Essential oils are highly concentrated natural extracts from the leaves, flowers and stems of plants. These oils have a wide range of medicinal and therapeutic properties, making them a powerful tool in your holistic medicine cabinet!

Essential oils can help promote healthy sleep, relieve headaches, and decrease pain. In addition, they can benefit skin conditions, bolster immunity, and encourage healthy digestion.


The most common ways to use essential oils are inhaled, diffused, topically and internally. Let’s discuss each of these methods, along with their benefits and tips for using them safely.

Also please note that the following applies to adults. Because children are smaller, more sensitive and still developing, it is important to understand that the rules of essential oil usage may be different. See more information here.

Additionally, caution should be taken when using essential oils around pets as well. See more information here.

1. Inhaled

Inhalation is the simplest method for using essential oils. Simply open a bottle of pure essential oil and inhale, taking a few deep breaths. For example, you might do this with lavender oil in order to relax before bed.

You can also create a steam inhalation using essential oils. An example of this method would be a eucalyptus steam tent used to break up congestion and support the lungs and respiratory system.

Simply adding a few drops of essential oil while taking a hot shower, or placing a few drops into a bathtub before soaking, would also create a steam inhalation.

Other methods of inhalation include adding essential oils to a cotton pad made for the air vents in your car or adding a few drops to a warm, wet washcloth and laying it on your face or chest while you relax.

2. Diffused

An essential oil diffuser is a device that disperses essential oils into the air. Certain types of humidifiers may work as diffusers; check with the manufacturer if this interests you.

Essential oils can be diffused into a room for both their pleasant scent and their therapeutic properties. In the winter, we often diffuse essential oil blends that have antiviral and antibacterial properties in our office and home.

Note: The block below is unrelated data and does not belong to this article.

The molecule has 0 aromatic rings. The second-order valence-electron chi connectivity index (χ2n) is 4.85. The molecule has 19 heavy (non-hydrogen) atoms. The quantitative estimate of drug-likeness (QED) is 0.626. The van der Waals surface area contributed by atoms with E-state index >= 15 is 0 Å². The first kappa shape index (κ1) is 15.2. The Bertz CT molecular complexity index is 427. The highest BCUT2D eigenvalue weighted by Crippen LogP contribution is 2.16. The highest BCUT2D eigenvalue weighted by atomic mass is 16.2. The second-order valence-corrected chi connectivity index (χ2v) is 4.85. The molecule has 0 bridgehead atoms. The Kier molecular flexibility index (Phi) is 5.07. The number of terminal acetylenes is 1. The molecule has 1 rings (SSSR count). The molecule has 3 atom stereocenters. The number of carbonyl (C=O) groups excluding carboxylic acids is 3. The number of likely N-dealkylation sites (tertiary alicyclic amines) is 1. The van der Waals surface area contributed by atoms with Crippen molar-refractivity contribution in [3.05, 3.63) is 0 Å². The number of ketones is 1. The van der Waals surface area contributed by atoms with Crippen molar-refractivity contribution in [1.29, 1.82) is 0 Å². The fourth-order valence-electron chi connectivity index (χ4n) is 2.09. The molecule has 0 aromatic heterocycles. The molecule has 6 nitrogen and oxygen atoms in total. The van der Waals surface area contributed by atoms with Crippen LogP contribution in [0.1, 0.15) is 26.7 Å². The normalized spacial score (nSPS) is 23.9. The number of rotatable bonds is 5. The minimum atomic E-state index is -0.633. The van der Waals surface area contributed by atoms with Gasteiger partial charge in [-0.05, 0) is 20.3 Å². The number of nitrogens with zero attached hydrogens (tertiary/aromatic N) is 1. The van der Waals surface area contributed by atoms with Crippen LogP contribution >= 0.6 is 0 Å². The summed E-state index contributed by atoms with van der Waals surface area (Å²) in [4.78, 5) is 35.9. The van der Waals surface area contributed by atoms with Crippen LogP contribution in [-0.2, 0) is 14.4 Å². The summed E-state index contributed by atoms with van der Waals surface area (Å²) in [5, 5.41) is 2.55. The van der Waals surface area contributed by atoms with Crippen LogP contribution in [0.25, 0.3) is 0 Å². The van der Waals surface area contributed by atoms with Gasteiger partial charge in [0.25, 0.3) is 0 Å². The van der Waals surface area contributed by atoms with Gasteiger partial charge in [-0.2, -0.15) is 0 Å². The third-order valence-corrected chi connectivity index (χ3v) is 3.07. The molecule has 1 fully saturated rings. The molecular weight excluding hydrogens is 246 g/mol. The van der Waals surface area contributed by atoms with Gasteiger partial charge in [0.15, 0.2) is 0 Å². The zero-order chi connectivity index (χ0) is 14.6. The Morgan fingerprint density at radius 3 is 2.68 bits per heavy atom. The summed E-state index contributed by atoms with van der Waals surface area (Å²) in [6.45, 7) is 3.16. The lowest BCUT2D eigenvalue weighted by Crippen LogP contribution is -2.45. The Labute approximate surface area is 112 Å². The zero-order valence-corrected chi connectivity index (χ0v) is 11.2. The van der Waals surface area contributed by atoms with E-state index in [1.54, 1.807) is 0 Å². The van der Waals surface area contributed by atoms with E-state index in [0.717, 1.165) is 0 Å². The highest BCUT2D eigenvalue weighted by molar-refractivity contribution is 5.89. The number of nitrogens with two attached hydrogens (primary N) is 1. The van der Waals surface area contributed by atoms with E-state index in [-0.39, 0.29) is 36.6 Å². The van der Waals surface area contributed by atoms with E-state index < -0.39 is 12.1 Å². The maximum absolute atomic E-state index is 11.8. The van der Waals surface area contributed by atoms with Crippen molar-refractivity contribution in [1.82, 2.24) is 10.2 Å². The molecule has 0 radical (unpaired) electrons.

Click here for information on our favorite waterless atomizing diffuser that lets you diffuse up to four different essential oils simultaneously.

3. Topically 

You can use essential oils for massage and skincare in a variety of ways. Certain essential oils will help relieve muscle pain, tightness and tension and can be added to a carrier oil (such as a jojoba or almond oil) for massage. Other essential oils can be added to your favorite cosmetic products such as toners, moisturizers, shampoos or conditioners to benefit the skin and hair.

Essential oils can also be rubbed into the soles of the feet to help bolster immunity, on the temples to relieve headaches, or on the breasts or abdomen to assist with menstrual discomfort.

Please note that while some essential oils can be used on the skin undiluted, others are more potent and must be diluted with a carrier oil. Avoid using essential oils near sensitive areas (such as the eyes or nose) and do not apply them to broken, inflamed, or irritated skin.

Additionally, certain citrus oils (such as lemon or orange) can cause photosensitivity when skin is exposed to sunlight after use. Avoid using on any areas of skin that will be exposed to the sun within 8 hours.

4. Internally 

Ingesting, or the internal use of essential oils, is somewhat controversial. Some feel that essential oils are safe to take directly by placing drops into the mouth (or into veggie capsules, food, or water) for ingestion. Others believe that the potency of essential oils makes this dangerous for the microbiome and may disrupt our healthy gut bacteria and irritate our intestinal mucosal lining.

Like most things, there is not a one-size-fits-all answer and this should be discussed with your health professional and personalized for you.

We generally choose to use essential oils internally using methods such as mouth rinses and gargles. This way the oils go into the mouth and can exert their antimicrobial effects, but they are not swallowed or ingested.

If you use essential oils internally, please ensure the essential oil is food grade and safe for internal use.

About Debbie Steinbock, HHC

After years of being told that she had an "incurable" chronic health condition, Debbie turned to her diet to help her understand her disease, restore her body, and regain control of her health. Her personal journey has given her the knowledge and compassion necessary to help her clients take an active role in their own healing. Since starting her practice in 2000, Debbie has successfully helped hundreds of people across the country to improve their diet, enhance their current state of health, and eliminate a variety of health conditions.

The information on our website is for educational purposes only and is not intended to be a substitution for professional diagnosis and treatment. Please consult your health care provider before making any healthcare decisions.

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